Monday, February 20, 2012

Idyll

By Teresa Lamai

In my non-Teresa Lamai life, I work in a refugee agency and write mainstream fiction. People I meet sometimes ask me why I don’t write novels based on the fascinating stories I must hear every day from clients. I still haven’t figured out how to respond. There’s not really a polite way of saying, “Because that would be exploitative and creepy?”

And yet I can’t afford to be too much of a prig about it. In one of my first stories I did just that—sort of.

“Idyll” is the first real story I wrote, based on a house I shared whilst working in Zagreb in the ‘90s. On a tiny budget, I rented a room in a shared house on the edge of town, near the cemetery, with a broken gate, impossibly thick rosebushes, and an overturned rowboat in the lawn. The drunken landlord appeared from time to time but lived, mysteriously, elsewhere. The occupants were drifters like me, some anarchist students, and some Bosnian refugees in transit to other places.

On my first morning, jet-lagged, I made my way into the kitchen and explained I hadn’t had a chance to go shopping—could I have just a piece of bread? One of the students—who wasn’t named Goran—said, “This is Balkans, and I am anarchist. Please never ask for bread, just take it.”

The room I occupied had traces of bird-seed on the windowsill, and an amaryllis blossom only half-faded, and no other traces of who might have lived there before me.

There were shared meals in the evening, and morning cups of tea out in the sunlight, around the peeling rowboat. As the summer went on, the occupants of the house moved away till there was only a handful of us left.

I don’t remember when we all started lying in the grass of a morning, but once we started we couldn’t stop. I would come home from work to find everyone still lying in the unmown lawn, staring up into the dappled heat as if drugged, and I would lie down to join them. For hours I would listen to their breathing and watch the sunlight through my lashes, feeling time slow and pool around us. I knew that I would always be there.

No, I wasn’t involved with anyone in the house, and I wasn’t in love with any of them. If there were lovers among the residents there, they kept it to themselves.

My only purpose in inventing Fatima and writing her story was to get back to that hot grass, where you felt you could live forever.

I’m glad that “Idyll” is included in Coming Together Presents Teresa Lamai. As you’ve seen, all of the proceeds will go to Amnesty International. As a gift to the first commenter, I have an anthology called Just Watch Me, edited by Violet Blue, in which I have a story called “In Snow.”
Idyll

In Coming Together Presents Teresa Lamai

“Fatima, just take it. You don't have to ask.”

There was fresh sweet bread on the table and for the first time in months I felt hunger sharply. My new housemate Goran got angry when I asked for some. I was still learning that Goran prides himself on not owning anything, not wanting anything. I didn’t notice Amel smirking in the corner until he was suddenly standing next to me. He twisted off one end of the bread and said, “Come see the garden.”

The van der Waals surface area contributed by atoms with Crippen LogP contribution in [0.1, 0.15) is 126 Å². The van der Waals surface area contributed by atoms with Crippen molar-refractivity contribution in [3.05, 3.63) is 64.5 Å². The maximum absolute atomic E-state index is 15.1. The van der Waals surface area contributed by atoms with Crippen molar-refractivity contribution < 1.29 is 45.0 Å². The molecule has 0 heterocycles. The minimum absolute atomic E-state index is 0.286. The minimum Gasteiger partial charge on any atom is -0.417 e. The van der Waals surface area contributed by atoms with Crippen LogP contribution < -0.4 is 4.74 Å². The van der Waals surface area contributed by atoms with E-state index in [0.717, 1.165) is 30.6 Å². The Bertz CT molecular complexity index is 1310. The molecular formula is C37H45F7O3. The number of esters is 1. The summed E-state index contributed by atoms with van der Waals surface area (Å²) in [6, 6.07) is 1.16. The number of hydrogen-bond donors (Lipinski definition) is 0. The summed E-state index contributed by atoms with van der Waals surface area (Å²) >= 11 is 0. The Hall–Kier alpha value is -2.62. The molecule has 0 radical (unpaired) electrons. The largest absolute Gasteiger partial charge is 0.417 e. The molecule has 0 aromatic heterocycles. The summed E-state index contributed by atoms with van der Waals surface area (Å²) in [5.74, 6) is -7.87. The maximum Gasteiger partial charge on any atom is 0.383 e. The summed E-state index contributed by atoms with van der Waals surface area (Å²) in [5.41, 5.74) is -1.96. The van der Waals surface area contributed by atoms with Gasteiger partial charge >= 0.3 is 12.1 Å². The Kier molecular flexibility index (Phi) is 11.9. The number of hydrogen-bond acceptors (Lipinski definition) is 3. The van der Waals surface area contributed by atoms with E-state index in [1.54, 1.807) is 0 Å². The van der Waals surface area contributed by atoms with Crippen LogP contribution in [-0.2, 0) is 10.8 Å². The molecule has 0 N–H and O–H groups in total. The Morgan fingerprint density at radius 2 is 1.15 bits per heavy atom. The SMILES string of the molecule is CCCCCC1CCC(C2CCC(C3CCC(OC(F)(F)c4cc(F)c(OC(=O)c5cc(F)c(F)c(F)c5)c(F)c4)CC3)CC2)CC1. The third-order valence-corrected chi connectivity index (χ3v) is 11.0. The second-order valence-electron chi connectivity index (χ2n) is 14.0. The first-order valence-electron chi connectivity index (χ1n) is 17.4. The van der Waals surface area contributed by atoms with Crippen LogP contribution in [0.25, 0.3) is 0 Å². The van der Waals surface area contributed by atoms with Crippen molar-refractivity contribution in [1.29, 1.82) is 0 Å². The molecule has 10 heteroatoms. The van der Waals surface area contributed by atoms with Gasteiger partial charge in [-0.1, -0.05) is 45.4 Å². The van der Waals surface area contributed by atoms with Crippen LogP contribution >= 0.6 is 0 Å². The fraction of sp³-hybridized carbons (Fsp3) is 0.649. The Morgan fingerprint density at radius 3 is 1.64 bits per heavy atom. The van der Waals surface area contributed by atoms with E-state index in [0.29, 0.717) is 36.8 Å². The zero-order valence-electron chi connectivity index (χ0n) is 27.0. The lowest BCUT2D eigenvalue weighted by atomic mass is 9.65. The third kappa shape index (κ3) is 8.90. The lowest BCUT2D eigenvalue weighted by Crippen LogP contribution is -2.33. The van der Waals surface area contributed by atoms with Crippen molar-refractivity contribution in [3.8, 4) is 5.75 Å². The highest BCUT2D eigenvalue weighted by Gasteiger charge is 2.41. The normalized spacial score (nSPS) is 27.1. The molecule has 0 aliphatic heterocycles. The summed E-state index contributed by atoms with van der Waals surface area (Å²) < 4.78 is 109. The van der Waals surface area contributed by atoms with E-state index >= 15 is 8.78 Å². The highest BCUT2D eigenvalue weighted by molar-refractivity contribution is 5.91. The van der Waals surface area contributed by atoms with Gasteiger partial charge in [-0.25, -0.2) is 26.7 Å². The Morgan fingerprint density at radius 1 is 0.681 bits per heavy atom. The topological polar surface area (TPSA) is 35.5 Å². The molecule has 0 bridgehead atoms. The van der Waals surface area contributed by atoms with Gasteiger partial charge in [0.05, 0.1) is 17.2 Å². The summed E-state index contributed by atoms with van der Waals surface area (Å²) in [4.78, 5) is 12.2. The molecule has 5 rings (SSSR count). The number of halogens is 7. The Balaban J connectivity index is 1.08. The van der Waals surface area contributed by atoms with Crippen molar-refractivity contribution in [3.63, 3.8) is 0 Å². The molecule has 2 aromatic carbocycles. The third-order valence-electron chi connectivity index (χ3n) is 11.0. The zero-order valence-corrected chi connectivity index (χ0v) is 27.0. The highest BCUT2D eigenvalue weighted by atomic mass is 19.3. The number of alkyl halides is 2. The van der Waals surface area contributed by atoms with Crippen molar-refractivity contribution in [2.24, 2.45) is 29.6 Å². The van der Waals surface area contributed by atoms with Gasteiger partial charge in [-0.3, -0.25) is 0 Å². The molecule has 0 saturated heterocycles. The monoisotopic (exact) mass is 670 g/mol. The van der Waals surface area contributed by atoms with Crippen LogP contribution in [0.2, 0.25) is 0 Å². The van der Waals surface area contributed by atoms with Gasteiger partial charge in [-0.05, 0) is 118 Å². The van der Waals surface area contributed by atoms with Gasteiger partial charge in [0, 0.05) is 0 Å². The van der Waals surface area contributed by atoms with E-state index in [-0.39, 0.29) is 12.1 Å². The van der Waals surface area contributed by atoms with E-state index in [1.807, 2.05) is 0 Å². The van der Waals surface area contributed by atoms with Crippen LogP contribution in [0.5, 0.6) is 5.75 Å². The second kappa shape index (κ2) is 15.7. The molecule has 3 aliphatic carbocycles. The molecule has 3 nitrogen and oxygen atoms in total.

Goran and Amel are the only Croatians living in this tiny house by the cemetery in Zagreb. They came to the city for the University, but their families can’t afford the new tuition. So instead they load trucks and work in Peace and Anarchy, a youth center built in an abandoned gasworks. The rest of us are from Bosnia. I should say we’re refugees from Bosnia, here in Zagreb in a strictly provisional sense, on our way to Pakistan or Germany or the US.

As the only girl, I have my own room. Slavica, an older woman my mother had known, was living in the front room with her father and her baby son when I arrived. They’ve since been relocated to Austria. There will most likely be more refugees to take their place but for now it’s just the three of us. Amel and Goran live in the larger upstairs bedroom, and I in the smaller bedroom.

Just seven months ago, it became clear I had to leave Bosnia. My parents were gone soon after the sniping started, and my brothers got German visas for their families. Sarajevo is like a dream now. I can’t always separate the reality of what happened from the rumors that consumed us like a collective psychosis.

I may eventually join my brothers in Germany. I may get a visa for the US. I may stay forever here with Amel and Goran.

The sun here is stronger, more Mediterranean. Even in the early morning it’s like an ancient power in a limpid, fragrant sky. The first mass is ending at the cathedral across the street and the shaded cemetery is already flickering with plastic memorial candles. The courtyards of the blue painted Romani tenements next door are filling with children. I’m washing the sheets in our yard. The garden is a late summer mess of palm trees, kiwi vines, and wild roses. There’s no sense in grooming anything since no one stays here long.

Goran comes out, fat pastry in one hand, guitar in the other. His long curls are wet, snaking down his bare back. He puts the guitar on the ground and sits next to me to help. Amel has been out here all morning, simply because, like a sly shadow, he is never far from me. Goran laughs at himself as he wrings one corner of a sheet. His fuzzy thigh presses into my skirt. Warmth on my shoulders and soft pulls at my skull tell me Amel is behind me now.

He’s braiding grass into my hair, as he likes to do when we’re outside.

We sit quietly for a long, long time. Every time the breeze stops, I can almost hear our hearts beating.

I’m in love with Goran because he’s generosity and sweetness without limits. He carries his large, masculine frame with a sense of wonder and discomfort, as if he just grew into it. His wide shoulders make the house seem small. He towers over me. I think he is intent on keeping his round blue eyes clear of unkind thoughts, as if he believes innocence will protect him like enchanted armor. He fed me constantly when I first arrived here, cutting me slices of bread and cheese and asking if I preferred coffee or chocolate milk or maybe green tea until I burst into exasperated laughter and started smacking him. Our first kiss was a week later, when he came home with a bag of birdseed for me to feed the sparrows outside my bedroom window. As if he expected me to be here forever. I couldn’t stand it. I grasped round cheeks between my palms, drinking in his unsettled gaze for a few moments before touching my lips to his. His startled moans made me wet.